PCB assembly houses encounter problems despite having precautionary measures in place. Each day, the engineering department responsible for product development and enhancement addresses these issues to ensure meeting deadlines and adheres to standards to maintain quality. Below are issues an assembly house experiences and the simple solutions the assembly team may do to prevent them from recurring.
Faulty PCBA due to parts substitution
Many factors cause faulty electrical connections in a printed circuit board. One factor is due to parts substitution. When a part or some of the components are unavailable, sometimes assembly team uses substitute to replace incomplete parts. In some cases, substitution is okay and the final output is not affected.
However, substitution during PCB assembly is only applicable if the bill of materials (BOM) indicates possibility of substitution. Most of the times, the substitute are the same in all aspects such as dimension and functionality except for brand. However, when substitution is different by only a fraction of a millimeter in dimension or one function is missing in an integrated circuit, the final batch output becomes faulty.
Never use substitute when it is not in the BOM. A fraction is already a big difference to the final output. If in case the part is not available and substitution is not viable, the assembly department should postpone PCB assembly until the part is available. Alternatively, the team should contact the customer for any possible substitute.
Paste Stencil Problems
Solder paste is placed into the board before reflow soldering. The process is paste stenciling. Correct stencil is crucial in this process because it tells the machine how much of the solder paste should be “squeezed” into the board solder pads. Problems encountered with stencils are incorrect design, insufficient thickness of the stencil and incompatibility issues.
These problems affect the paste printing process. Incorrect paste printing is tantamount to defective printed circuit board. To avoid such situation, inspection is the best remedy. Before loading the stencils, make sure that the stencil forwarded to the assembly department is the correct one. Otherwise, request for the right stencil before proceeding.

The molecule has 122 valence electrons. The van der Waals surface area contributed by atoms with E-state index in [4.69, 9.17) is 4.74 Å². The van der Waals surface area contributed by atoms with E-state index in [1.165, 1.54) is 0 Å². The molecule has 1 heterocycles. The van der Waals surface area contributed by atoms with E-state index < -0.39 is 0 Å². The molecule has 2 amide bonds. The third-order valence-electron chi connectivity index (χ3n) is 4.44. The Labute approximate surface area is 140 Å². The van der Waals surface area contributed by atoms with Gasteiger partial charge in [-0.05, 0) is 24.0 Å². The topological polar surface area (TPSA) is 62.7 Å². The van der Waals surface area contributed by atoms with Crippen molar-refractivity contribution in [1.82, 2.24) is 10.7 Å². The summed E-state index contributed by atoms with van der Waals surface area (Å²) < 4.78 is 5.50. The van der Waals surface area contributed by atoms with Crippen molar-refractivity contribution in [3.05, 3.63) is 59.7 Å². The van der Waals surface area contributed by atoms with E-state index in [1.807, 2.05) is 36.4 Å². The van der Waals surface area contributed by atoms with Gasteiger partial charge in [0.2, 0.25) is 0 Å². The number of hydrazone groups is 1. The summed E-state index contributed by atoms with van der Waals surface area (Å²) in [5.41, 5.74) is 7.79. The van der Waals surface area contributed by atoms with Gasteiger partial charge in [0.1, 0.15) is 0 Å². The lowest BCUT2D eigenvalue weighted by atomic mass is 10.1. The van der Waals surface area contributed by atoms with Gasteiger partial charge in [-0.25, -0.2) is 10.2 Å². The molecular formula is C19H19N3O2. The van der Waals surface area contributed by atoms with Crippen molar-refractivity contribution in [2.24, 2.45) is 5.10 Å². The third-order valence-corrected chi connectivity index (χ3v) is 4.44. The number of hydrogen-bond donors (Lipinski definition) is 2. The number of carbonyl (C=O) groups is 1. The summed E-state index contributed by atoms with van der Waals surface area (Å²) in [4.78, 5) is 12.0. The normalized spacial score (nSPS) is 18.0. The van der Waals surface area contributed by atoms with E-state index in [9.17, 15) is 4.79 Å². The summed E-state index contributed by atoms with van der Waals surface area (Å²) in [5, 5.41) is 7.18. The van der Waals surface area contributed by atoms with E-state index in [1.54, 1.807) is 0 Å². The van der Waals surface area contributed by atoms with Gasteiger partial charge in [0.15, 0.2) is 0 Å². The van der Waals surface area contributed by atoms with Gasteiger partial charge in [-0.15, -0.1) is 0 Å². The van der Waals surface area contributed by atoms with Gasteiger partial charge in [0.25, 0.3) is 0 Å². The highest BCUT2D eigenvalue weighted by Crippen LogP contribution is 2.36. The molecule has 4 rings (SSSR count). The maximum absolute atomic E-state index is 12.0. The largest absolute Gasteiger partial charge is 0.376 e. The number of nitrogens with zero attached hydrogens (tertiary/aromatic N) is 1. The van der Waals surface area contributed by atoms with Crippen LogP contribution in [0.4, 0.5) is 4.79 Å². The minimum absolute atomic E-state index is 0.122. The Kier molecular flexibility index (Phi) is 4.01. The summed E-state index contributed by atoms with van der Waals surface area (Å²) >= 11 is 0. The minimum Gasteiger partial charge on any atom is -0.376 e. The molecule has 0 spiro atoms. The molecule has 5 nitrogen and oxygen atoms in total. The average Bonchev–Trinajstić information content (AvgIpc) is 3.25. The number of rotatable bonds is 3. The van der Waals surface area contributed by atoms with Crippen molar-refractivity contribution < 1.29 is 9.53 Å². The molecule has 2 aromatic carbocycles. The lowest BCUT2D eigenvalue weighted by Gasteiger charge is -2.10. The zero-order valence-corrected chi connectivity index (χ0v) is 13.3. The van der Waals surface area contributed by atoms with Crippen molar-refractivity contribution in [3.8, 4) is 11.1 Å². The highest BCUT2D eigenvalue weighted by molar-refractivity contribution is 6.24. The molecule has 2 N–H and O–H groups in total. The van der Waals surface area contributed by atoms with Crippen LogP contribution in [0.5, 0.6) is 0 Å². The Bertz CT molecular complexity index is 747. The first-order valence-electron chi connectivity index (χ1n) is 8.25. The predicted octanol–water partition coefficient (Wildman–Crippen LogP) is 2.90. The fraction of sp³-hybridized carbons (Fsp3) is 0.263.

Incomplete components delay operation. When the situation is recurring, the assembly house should evaluate what causes it. One cause might be supplier problems. If this is the cause of delay in operation, perhaps it is time to look for a new supplier who can deliver the goods in time.
Another cause might be lead inventory time and quantity, wherein the buffer inventory until the next delivery of the supply is not sufficient. Factors that affect lead inventory are the influx of customer orders, defective components, and environmental factors that affect delivery time. Re-evaluate these factors and adjust order quantity to make up for the insufficient quantity of components for assembly.
Accumulation of Moisture
Improper practices cause moisture to accumulate inside the packaging of parts and board. When moisture accumulates, “baking” is necessary to remove the moisture. Baking is the process of heating the assembled board, which may add stress to the soldered components. Besides, the process entails additional expenses to the total overhead costs.
To avoid moisture accumulation, the PCB assembly team should exercise proper handling and storing of the components and board. Use cabinet with moisture sealants to stack and store work-in-process. Always inspect packaging for any tear and immediately replace it. Avoid delays in loading components to the placement machine. Keep the work place free of moisture.
In any PCB assembly department, problems arise from time to time. To avoid any issues, inspection before proceeding is the best remedy. Another way of preventing issues on faulty boards is to create a prototype before mass production.